I beleive cheating is indicative of very bad character. Once a married person is sexually intimate with someone else, that bond is broken. The bond breaks because of their bad character. Opportunity will always be there and it is morality that should stop you. If it doesn’t you just don’t have it. Once a cheat, Always a cheat!

  4. grannyspunkattitude says:

    One comment was that a marriage was weak already if the marriage ended because one partner cheated. Well, I disagree, we have been married 41 years with no cheating, nothing even close. My husband and I have the same opinion- I know he would leave me and I would leave him. It would be too much for either of us to forgive the other. Speaking for myself, it would be a choice of missing him terribly and living in hell if I left him. OR envisioning him with her all the time, especially when he touched me, this would drive me crazy and I would live in hell if I stayed with him. So, I would leave him to keep my sanity. I know my husband has too much pride to take me back if I hurt him like that. I wouldn’t want him to. Deep LOVE and what it represents, loyalty, friendship, respect, trust, is missing from a marriage when a person cheats, and staying together after cheating does not FIND those missing elements. It wasn’t there in the first place. My husband has diabetes and our sex life has suffered for some time, but I would never cheat on him. Never. I have grown to love him more through the years. I like taking care of him, making sure he eats right and keeps his blood sugar low. I love him and want to meet him in heaven and be with him always.

  5. olmdance4 says:

    I was married to an alcoholic who was more involved with his substances than with me. I admit that I wandered, with his consent, only to feel worse about our relationship. It is my impression that while I had been “unfaithful” a couple of times physically, neither of us was present emotionally. I believe that was more of an infidelity than any casual physical encounter ever could have been. Just my opinion.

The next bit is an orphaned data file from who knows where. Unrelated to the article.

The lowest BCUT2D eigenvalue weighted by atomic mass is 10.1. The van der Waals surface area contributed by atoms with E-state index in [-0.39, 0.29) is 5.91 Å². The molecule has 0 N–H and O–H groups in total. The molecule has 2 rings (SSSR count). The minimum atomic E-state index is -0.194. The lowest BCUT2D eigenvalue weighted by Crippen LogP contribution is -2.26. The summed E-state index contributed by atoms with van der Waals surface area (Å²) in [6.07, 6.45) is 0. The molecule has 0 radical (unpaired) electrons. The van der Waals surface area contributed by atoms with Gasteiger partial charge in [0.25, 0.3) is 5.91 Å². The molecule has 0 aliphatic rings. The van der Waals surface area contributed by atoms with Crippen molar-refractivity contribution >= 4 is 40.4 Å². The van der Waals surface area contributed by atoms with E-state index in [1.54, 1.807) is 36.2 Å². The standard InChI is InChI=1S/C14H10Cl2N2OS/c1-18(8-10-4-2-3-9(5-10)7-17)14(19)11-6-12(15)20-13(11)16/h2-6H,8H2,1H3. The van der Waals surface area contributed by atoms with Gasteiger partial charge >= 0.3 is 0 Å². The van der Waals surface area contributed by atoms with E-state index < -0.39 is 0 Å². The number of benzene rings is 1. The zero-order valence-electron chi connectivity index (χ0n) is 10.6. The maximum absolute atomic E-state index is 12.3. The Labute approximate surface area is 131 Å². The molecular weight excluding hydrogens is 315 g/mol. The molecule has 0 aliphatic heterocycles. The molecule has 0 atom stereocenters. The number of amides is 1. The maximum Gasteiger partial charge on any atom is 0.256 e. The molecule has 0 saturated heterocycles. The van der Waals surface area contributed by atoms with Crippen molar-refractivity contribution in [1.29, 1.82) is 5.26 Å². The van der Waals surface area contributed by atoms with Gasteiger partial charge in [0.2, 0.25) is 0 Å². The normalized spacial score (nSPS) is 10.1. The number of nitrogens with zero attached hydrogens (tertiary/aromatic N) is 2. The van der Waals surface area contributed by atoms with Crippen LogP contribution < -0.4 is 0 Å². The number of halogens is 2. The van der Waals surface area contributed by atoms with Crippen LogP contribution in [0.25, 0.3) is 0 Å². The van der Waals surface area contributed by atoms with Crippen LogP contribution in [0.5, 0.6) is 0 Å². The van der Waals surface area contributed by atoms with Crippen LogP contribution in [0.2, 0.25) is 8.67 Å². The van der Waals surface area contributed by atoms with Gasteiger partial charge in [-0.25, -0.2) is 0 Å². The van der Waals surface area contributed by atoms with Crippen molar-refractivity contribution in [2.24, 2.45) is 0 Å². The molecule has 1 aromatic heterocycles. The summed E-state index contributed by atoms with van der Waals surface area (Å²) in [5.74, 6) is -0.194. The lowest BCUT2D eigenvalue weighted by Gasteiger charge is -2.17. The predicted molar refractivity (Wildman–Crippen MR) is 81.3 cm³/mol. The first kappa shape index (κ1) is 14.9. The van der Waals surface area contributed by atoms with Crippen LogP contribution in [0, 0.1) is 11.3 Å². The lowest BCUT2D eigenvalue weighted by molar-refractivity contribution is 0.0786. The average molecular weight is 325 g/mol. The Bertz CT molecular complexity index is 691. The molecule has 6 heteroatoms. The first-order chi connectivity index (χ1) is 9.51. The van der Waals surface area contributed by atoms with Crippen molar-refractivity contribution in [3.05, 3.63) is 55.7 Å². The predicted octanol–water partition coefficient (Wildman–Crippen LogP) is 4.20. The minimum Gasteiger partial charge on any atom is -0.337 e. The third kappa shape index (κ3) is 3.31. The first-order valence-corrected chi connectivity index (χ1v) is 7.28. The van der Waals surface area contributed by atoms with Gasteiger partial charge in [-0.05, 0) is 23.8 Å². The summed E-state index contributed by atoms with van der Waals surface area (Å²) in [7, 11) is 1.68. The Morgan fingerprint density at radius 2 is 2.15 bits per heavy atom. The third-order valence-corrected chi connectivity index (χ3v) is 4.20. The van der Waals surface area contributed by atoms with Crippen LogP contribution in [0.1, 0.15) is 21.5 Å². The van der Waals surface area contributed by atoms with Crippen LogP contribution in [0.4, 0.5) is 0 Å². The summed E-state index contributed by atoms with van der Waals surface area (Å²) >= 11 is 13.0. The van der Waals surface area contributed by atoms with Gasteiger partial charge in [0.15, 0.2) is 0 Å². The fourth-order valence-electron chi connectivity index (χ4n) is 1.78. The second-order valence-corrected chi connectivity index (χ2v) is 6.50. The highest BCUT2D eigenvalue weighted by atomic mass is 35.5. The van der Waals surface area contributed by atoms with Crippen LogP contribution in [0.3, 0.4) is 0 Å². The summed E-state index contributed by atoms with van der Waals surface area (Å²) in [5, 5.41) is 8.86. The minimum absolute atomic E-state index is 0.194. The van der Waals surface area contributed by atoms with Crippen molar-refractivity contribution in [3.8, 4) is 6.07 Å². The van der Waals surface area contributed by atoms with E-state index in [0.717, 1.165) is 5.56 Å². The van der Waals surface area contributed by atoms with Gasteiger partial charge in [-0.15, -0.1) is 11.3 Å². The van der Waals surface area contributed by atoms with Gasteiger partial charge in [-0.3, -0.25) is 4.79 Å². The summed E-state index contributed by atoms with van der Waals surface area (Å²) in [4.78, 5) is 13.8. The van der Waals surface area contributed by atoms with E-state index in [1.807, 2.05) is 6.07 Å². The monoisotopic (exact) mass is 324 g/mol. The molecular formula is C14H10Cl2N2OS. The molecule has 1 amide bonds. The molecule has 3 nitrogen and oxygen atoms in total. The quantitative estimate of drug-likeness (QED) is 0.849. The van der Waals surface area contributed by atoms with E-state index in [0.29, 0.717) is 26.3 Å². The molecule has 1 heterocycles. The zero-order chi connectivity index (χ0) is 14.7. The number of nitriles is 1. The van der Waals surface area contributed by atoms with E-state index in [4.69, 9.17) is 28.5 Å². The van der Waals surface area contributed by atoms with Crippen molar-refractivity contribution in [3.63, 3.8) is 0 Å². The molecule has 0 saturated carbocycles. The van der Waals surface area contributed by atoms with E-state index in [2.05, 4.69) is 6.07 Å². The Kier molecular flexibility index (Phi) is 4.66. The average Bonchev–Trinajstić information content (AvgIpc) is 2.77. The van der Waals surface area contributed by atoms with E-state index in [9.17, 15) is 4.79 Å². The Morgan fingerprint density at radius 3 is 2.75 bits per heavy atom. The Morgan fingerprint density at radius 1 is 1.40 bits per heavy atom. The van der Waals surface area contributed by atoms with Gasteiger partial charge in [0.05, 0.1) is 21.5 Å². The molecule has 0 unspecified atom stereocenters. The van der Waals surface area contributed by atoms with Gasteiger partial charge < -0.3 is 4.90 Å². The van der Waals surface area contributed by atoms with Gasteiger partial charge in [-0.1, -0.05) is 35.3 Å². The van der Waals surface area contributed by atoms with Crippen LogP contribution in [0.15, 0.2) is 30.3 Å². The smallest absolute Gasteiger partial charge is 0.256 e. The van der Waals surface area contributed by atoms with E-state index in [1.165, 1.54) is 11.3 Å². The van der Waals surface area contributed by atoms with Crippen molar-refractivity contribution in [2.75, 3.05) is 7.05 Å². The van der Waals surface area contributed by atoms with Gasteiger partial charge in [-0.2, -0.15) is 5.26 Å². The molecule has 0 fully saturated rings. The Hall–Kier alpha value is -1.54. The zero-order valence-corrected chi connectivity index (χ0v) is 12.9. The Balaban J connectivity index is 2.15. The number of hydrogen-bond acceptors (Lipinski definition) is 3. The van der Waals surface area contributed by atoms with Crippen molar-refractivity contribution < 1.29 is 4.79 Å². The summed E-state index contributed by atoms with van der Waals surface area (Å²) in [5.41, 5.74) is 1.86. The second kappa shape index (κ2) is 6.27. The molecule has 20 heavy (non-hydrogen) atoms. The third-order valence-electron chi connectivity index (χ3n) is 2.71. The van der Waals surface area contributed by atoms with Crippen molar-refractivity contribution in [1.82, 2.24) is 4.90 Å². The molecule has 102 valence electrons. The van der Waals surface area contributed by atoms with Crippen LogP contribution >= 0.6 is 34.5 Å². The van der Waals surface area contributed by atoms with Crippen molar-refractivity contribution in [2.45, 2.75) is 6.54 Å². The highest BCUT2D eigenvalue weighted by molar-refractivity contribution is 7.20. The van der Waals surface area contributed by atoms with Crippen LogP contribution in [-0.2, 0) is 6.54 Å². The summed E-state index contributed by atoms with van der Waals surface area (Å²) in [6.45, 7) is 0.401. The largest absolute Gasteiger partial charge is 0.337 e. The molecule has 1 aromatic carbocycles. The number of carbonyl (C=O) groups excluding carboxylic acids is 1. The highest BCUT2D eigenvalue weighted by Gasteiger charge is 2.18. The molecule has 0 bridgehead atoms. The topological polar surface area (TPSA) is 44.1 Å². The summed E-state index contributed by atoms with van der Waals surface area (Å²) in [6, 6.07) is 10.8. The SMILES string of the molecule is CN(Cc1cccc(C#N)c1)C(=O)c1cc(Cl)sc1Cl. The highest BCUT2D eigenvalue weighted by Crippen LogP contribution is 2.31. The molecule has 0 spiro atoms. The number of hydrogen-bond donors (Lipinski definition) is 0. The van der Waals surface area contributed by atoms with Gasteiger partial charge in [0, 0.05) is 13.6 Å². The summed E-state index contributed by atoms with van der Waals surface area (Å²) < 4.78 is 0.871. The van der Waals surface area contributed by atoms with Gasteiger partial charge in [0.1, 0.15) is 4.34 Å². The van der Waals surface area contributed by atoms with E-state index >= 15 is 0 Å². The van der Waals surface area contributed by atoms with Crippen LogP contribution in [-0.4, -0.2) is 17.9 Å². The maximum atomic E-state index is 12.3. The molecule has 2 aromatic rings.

6. Bertapet says:

    My husband of 18yrs walked out and then 9 months later I lost my 43yr old son. That was tough! People say a husband leaving is the same or worse than a death…NO WAY! I am now divorced but wish we could have worked through it!Big problem…I wanted to work through it and he didn’t. It takes team work……….one alone can not save their marriage. If both want it to work….there is hope!Have faith,forgive and do not look back. It can be done….if you BOTH want it bad enough. Too bad he didn’t…

  7. says:

    my husband cheated. I tried to work it out thru couples therapy. it went from “I’m sorry & let’s work it out” to “see what YOU have to do to make me happy!”he’s my ex-husband now.

  8. Fab Me says:

    At one time I wasted a significant amount of my time crying about someone that I should have had the courage to leave while I still had some sanity and fight left in me. Faithful, supportive, caring…and I thought loving, I forgave him for his infidelities and bad temper and stuck it out. I am aware of what I agreed to settle for, and it sucks. Furthermore, he is addicted to his life long habit over the course of our marriage of self gratification. He mastrabates regularly, rather than trying to have a normal physical and emotionally bonded relationship that is satisfying for the both of us. He thinks I don’t know about this, but I do.